Over at The Daily Caller, Time for a secular right. But what does this mean??? Last I checked the majority of Republican voters are not evangelical Protestants. But, evangelical Protestantism, and to a great extent Southern white sectionalism, are associated with the Republican and conservative brand in the United States. Obviously one has to be careful about overplaying this aspect; not too many people at National Review (or The Daily Caller!) are culturally Southern white evangelicals. But that’s not really the point.
The Democratic party is a coalition of highly religious blacks and highly secular Jews, to point to the two cultural antipodes. Despite the fact that one of the most avowedly religious segments of American society, blacks, are a substantial proportion of the Democratic coalition, the reality is that the Democrats are culturally dominated by elite secular liberals. Yet they tend to put up professing Christians, albeit liberal ones, such as Jimmy Carter, Bill Clinton, and Barack Obama, as national candidates. But one needs to be careful about one plays this gimmick. To a great extent in 2008 many of John Edwards’ supported him because they felt his synergy of his white Southern male identity could balance out his hard Left politics (in 2008 he was to the Left of the other two major candidates). He didn’t fool anyone, and he failed the authenticity test (later other aspects of his character confirmed this general tendency in his personality).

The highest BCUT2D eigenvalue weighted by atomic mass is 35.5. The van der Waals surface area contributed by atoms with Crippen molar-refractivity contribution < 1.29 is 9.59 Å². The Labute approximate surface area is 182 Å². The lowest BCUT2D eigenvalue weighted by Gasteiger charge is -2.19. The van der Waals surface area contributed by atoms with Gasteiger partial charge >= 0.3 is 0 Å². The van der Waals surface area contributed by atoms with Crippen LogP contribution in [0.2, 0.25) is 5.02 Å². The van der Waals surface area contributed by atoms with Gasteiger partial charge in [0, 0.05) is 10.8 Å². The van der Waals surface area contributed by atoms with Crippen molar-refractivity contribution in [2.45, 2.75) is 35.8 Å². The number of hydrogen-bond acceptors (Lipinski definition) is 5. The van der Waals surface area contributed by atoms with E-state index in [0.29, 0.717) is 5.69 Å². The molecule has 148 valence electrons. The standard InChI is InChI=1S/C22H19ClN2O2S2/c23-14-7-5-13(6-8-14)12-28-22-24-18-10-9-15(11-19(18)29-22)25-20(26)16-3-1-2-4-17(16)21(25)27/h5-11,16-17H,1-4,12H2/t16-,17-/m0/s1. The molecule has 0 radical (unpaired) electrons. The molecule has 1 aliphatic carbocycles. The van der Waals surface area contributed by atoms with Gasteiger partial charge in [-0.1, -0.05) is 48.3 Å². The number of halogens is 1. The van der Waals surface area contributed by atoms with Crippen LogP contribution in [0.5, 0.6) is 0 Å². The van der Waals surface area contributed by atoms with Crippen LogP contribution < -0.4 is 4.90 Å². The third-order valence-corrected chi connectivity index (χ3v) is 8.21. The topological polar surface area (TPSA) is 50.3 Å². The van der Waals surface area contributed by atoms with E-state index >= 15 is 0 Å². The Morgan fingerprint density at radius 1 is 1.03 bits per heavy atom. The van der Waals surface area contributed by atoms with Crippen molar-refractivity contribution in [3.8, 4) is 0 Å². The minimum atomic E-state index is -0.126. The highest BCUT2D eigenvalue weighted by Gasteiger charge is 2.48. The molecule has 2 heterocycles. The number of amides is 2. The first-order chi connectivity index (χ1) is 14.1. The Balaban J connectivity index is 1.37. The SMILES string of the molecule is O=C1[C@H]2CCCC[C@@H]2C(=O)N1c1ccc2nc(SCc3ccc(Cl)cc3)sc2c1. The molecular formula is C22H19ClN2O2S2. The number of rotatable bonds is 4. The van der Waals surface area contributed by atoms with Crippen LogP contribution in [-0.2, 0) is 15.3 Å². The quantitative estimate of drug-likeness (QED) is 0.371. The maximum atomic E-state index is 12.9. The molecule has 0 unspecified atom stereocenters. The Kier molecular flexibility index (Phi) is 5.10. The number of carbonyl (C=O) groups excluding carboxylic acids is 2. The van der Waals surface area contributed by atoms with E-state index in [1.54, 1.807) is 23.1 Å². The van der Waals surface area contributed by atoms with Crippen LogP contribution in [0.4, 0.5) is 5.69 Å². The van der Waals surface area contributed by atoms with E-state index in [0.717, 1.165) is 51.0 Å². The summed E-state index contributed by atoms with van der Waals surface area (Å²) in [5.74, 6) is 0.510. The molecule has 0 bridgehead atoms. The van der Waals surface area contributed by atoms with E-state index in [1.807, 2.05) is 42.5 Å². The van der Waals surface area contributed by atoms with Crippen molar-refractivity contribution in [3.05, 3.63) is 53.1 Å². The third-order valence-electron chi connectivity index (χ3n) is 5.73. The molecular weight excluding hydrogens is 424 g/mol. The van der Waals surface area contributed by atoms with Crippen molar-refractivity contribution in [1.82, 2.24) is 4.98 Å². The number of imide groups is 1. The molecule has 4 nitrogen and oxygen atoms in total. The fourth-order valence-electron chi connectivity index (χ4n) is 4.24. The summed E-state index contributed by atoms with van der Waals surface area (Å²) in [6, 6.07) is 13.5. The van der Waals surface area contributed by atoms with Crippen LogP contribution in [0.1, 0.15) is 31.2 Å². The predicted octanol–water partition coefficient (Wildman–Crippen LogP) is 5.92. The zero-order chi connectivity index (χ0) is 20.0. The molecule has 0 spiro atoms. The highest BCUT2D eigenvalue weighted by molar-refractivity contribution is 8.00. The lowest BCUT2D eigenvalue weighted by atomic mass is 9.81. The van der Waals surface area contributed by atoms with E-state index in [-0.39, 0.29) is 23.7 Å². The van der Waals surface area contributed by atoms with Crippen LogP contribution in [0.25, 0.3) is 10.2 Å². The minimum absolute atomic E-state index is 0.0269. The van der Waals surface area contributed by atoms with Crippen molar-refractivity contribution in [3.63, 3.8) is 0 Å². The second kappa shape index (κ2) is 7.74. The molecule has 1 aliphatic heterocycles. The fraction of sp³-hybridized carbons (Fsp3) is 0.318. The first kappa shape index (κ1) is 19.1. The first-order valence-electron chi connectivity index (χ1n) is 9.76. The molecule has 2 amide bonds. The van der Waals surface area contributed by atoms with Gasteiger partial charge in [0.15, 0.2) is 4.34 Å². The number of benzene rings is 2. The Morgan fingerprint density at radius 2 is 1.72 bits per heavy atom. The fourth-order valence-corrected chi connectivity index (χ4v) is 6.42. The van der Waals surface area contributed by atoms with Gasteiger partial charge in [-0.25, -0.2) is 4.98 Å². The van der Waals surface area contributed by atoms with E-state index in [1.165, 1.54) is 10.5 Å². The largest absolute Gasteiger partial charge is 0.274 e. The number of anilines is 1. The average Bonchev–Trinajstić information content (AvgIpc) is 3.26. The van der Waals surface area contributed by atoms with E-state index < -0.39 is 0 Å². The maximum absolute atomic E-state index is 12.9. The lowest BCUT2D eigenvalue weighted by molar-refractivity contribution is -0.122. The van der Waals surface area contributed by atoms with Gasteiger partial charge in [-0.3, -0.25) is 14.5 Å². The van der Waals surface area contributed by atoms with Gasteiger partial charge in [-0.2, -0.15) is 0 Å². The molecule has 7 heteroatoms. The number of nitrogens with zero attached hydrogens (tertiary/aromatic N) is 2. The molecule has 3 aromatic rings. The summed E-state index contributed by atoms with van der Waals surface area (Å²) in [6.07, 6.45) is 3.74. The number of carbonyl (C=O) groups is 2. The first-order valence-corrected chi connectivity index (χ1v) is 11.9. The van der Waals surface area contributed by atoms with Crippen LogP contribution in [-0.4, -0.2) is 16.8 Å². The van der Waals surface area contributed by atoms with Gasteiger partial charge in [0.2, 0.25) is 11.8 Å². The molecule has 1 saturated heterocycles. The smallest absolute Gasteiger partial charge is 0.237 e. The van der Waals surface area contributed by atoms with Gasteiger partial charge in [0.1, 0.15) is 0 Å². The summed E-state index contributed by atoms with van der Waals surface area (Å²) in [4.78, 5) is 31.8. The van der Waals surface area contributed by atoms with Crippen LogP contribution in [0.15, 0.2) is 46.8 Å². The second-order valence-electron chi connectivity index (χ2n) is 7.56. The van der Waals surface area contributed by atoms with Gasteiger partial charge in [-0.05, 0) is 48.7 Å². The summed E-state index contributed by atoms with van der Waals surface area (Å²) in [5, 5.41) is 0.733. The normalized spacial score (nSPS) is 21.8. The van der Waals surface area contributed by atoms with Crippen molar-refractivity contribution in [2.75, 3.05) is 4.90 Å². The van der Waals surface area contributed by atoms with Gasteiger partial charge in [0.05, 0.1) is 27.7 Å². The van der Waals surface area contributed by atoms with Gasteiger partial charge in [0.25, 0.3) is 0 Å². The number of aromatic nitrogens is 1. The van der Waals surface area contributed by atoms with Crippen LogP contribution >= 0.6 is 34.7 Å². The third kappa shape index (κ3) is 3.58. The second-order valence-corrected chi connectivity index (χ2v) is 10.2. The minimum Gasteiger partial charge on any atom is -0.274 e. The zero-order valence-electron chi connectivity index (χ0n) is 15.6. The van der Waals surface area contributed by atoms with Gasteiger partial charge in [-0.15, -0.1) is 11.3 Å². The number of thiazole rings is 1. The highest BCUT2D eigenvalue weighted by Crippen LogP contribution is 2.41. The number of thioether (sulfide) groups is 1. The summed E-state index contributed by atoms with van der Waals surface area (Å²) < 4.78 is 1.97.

Given the right conditions a conservative Southern evangelical Potestant Republican national candidate can win. But I believe it would be harder than if the standard bearer exhibited this cultural profile. The issue here is that to a great extent they’d be an inverse Michael Dukakis, combing a particular brand of politics with all the associated identity markers. Granted, George W. Bush won with a Southern evangelical Protestant identity, but the reality is that as a Texan he was not quite the prototype, and, his own background is that of a New England WASP (though George H. W. Bush has spent most of his life now as a Texan, I think it is fair to contend that culturally he remains un-Texan in affect). Therefore the strategy for the Republicans is not to become secular. The reality is that the Republican party is the white Christian party. Rather, it would be to pull a ” reverse Clinton.” On paper Mitt Romney fit that bill, but the reality is that unlike Clinton Romney seems to be a relatively pedestrian politician. A white ethnic governor from the Midwest or Northeast, or a “cowboy” from the West, would perhaps at least neutralize some of the cultural concerns that a explicitly sectional Republican party would elicit.